This brings us to the core conceptual issue, which Herndon, Ash and Pollin argue greatly biases our results.
So it brings in a little more revenue, and the CBPP wants that revenue to go straight to deficit reduction.
Which brings us, finally, to “Pamela Part 2” and “Pamela Part 3.”
Through the attention he brings to bear on the problem of language, he seems close to the 'structuralists.'
And that brings us to a larger conundrum of the Spirit Awards.
Why, little nightcap, what brings you out of your bed so early?
And this brings me to something which I think ought to be said, though I have no proof to bring.
If any one brings you a dead body you must throw it into the water.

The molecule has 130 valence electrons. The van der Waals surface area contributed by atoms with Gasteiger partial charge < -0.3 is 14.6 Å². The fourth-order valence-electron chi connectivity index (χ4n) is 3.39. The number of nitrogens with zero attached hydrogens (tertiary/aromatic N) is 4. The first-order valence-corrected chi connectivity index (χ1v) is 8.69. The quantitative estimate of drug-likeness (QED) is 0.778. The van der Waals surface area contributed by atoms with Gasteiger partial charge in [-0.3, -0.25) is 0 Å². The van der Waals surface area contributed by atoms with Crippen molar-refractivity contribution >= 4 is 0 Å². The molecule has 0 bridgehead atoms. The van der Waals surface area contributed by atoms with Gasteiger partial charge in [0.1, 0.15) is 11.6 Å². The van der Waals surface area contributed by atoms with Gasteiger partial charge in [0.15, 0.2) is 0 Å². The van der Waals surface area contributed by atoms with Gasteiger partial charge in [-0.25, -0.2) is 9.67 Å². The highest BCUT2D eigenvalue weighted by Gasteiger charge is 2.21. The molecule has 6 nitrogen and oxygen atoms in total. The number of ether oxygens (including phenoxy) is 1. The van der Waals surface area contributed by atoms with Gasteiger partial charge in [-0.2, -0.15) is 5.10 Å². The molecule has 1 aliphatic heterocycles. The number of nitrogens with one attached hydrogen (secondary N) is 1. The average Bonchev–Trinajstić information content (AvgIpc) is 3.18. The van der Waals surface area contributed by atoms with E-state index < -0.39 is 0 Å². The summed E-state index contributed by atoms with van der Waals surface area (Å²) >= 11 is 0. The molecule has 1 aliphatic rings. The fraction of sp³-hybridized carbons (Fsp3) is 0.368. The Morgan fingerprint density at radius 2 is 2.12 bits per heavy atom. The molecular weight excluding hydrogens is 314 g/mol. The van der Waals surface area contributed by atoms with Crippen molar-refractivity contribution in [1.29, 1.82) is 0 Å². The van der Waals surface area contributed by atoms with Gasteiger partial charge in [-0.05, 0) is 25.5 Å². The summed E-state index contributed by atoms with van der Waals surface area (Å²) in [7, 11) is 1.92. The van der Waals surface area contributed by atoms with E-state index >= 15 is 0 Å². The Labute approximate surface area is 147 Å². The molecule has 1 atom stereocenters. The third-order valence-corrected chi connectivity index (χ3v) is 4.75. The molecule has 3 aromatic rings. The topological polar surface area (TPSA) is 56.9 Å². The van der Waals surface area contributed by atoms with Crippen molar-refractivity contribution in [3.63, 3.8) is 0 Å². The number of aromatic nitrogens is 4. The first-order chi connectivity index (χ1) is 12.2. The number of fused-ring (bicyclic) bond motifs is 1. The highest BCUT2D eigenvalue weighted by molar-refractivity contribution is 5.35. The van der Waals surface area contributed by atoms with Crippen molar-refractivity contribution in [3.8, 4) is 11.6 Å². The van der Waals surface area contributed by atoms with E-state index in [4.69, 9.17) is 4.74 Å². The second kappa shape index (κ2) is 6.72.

"That's not the kind of letter that brings in money," he said.
They were bent on grim and serious business—man's work—the sort of labor that brings out all that is in him.
Old English bringan "to bring, bring forth, produce, present, offer" (past tense brohte, past participle broht), from Proto-Germanic *brenganan (cf. Old Frisian brenga, Middle Dutch brenghen, Old High German bringan, Gothic briggan); no exact cognates outside Germanic, but it appears to be from PIE root *bhrengk-, compound based on root *bher- (1) "to carry" (cf. Latin ferre; see infer).
The tendency to conjugate this as a strong verb on the model of sing, drink, etc., is ancient: Old English also had a rare strong past participle form, brungen, corresponding to modern colloquial brung. To bring down the house figuratively (1754) is to elicit applause so thunderous it collapses the roof.